German Online Bank Dismisses Swift, Favors Bitcoin for International Money Lending

Bitbond, an online bank founded in Germany in 2013 by German Radoslav Albrecht, has found an innovative use case for bitcoin’s borderless nature: international loan payments. It was the first to use bitcoin to transfer credit in currency internationally, not only as loan collateral, and it’s currently processing about $1 million in loan payments per month. The post German Online Bank Dismisses Swift, Favors Bitcoin for International Money Lending appeared first on CCN

The UK and USA need to extend their “special relationship” to technology development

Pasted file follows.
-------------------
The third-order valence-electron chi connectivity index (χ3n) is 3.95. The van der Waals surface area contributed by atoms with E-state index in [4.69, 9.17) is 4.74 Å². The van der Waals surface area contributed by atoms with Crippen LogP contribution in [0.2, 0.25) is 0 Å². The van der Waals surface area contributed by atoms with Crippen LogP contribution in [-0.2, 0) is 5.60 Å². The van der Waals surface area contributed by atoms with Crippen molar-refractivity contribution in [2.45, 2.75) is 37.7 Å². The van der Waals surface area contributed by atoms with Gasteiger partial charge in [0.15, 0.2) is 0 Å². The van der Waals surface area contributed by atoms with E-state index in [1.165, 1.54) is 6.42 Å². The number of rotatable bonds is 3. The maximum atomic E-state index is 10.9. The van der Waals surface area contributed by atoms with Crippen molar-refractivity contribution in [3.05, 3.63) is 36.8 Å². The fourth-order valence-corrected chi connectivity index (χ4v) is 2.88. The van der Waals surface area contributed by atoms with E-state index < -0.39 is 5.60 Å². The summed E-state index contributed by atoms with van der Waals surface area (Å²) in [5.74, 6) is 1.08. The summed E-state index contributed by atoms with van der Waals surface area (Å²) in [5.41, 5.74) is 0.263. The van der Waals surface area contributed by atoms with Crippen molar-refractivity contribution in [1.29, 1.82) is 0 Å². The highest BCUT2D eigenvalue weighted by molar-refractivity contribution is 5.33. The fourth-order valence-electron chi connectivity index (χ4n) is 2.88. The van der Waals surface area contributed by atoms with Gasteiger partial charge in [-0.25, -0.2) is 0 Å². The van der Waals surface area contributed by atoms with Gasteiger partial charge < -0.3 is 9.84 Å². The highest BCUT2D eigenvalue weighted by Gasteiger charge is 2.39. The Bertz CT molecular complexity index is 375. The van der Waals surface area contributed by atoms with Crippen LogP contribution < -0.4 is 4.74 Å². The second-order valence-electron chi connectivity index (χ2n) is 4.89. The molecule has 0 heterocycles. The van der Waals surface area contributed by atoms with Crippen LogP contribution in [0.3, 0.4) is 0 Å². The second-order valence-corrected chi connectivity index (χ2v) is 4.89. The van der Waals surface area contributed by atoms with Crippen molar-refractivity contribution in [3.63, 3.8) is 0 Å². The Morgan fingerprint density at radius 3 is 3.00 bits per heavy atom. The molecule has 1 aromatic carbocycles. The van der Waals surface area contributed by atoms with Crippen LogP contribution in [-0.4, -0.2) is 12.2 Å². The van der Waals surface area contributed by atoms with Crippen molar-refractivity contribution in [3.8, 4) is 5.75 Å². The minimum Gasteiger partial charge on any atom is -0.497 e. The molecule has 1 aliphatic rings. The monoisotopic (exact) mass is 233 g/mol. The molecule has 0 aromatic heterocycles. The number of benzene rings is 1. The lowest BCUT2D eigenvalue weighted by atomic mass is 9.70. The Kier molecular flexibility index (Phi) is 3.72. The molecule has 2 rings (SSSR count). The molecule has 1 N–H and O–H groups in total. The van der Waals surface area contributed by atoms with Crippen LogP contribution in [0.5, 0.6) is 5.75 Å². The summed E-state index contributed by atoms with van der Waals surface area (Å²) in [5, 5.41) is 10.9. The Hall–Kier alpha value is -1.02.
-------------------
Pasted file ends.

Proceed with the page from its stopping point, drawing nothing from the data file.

Matt Hancock Contributor Share on Twitter Matt Hancock is the Secretary of State for Digital, Culture, Media and Sport and a Member of Parliament for West Suffolk. The UK and the USA have always had an enduring bond, with diplomatic, cultural and economic ties that have remained firm for centuries. We live in an era of profound change, and are living with technologies set to change things ever faster. If Britain and America work together to develop these technologies for the good of mankind, in a way that is open and free, yet also safe and good for our citizens, we can maintain the global lead our nations have enjoyed in the fields of innovation. Over past months we have seen some very significant strides forward in this business relationship. All of the biggest US companies have made decisions to invest in the UK. Apple is developing a new HQ in the iconic Battersea Power Station, close to the new US embassy, while Google is building a billion dollar new HQ in the increasingly fashionable King’s Cross. Facebook, Amazon, IBM and Microsoft are all extending their operations, and a multitude of smaller US firms are basing their international headquarters in London. They are all coming here because as we prepare to leave the EU we are building a forward looking Britain that is open to the wider world, and tech is at the heart of this. Similarly, there have been major expansions or new investment from British firms into the US. Jaguar Land Rover, the UK’s largest automotive manufacturer, supports more than 9,000 jobs in the USA and have recently opened their new multimillion-dollar corporate North America HQ in New Jersey. iProov, a leading British provider of biometric facial verification technology, became the first international company to be awarded a contract from the US Department of Homeland Security Science & Technology Directorate’s Silicon Valley Innovation Program last month. We want to work with our global partners – to share expertise, and encourage investment – as we harness technology for the wider good. And that of course includes our old friend and closest ally, the USA. We have a great deal to offer. The UK was recently ranked the most AI ready nation among all the OECD countries. In the past three years, new AI start-ups have been created in the UK on an almost weekly basis. Recently, UK government and industry together committed over $1 billion to support our AI sector, much of which will go towards entrepreneurs. Funding has been set aside to create a nationwide network of tech incubators, that we’re calling “Tech Nation”, which will support new AI businesses as they get off the ground. We are also excited by — and I am a firm advocate for — the development of blockchain and similar technologies. The UK is leading the way in many areas where blockchain has the potential to be used, such as Fintech. There are now more people working in UK Fintech than in New York or in Singapore, Hong Kong and Australia combined. And we are eminent in the development of immersive technologies, like Augmented and Virtual Reality, which look set to radically improve many areas of life in coming years, with applications as varied as flight simulation and surgical training techniques. There is so much to be gained from close collaboration between our two countries on these new technologies and from sharing our expertise. Together, we can reap the economic benefits of stealing an early lead in their development. We estimate that AI, for example, if widely adopted, could add $33 billion to the UK economy. But, perhaps most importantly, we can also work together to build a strong regulatory and ethical frameworks for their wider application. It is the role of governments across the world, the UK and US included, to set frameworks for these decentralised, cross border systems so we can manage their use in a safe and effective way. Our aim should be to harness the power and capability of technology but always for the benefit of, and in service to the populace. We in the UK are avowedly pro-tech, always seeking to put its power in the hands of our citizens. We have all learned valuable lessons from the recent scandals regarding data use, most recently around Facebook’s use of data. We want to build a system that protects and cherishes the freedom of the Internet while protecting the rights of individuals, and their property, including intellectual property. We want to see freedom in a framework; where our tech entrepreneurs have the space to innovate, knowing they do so with full public trust. Trust underpins a strong economy, and trust in data underpins a strong digital economy. So in the UK we are developing a Digital Charter, to agree norms and rules for the online world and put them into practice. Our starting point is that what is unacceptable offline should not be tolerated in the online world. That includes how tech companies treat private citizens and use their data, as well as how people treat each other online. Important changes like these cannot be agreed by one country alone. It is more important than ever that we work together and find common ground so we can make sure that tech continues to change the world for the better. Based on our mutual love of freedom and individual rights Britain and America have through history risen to challenges together. I firmly believe working together we can build that brighter future.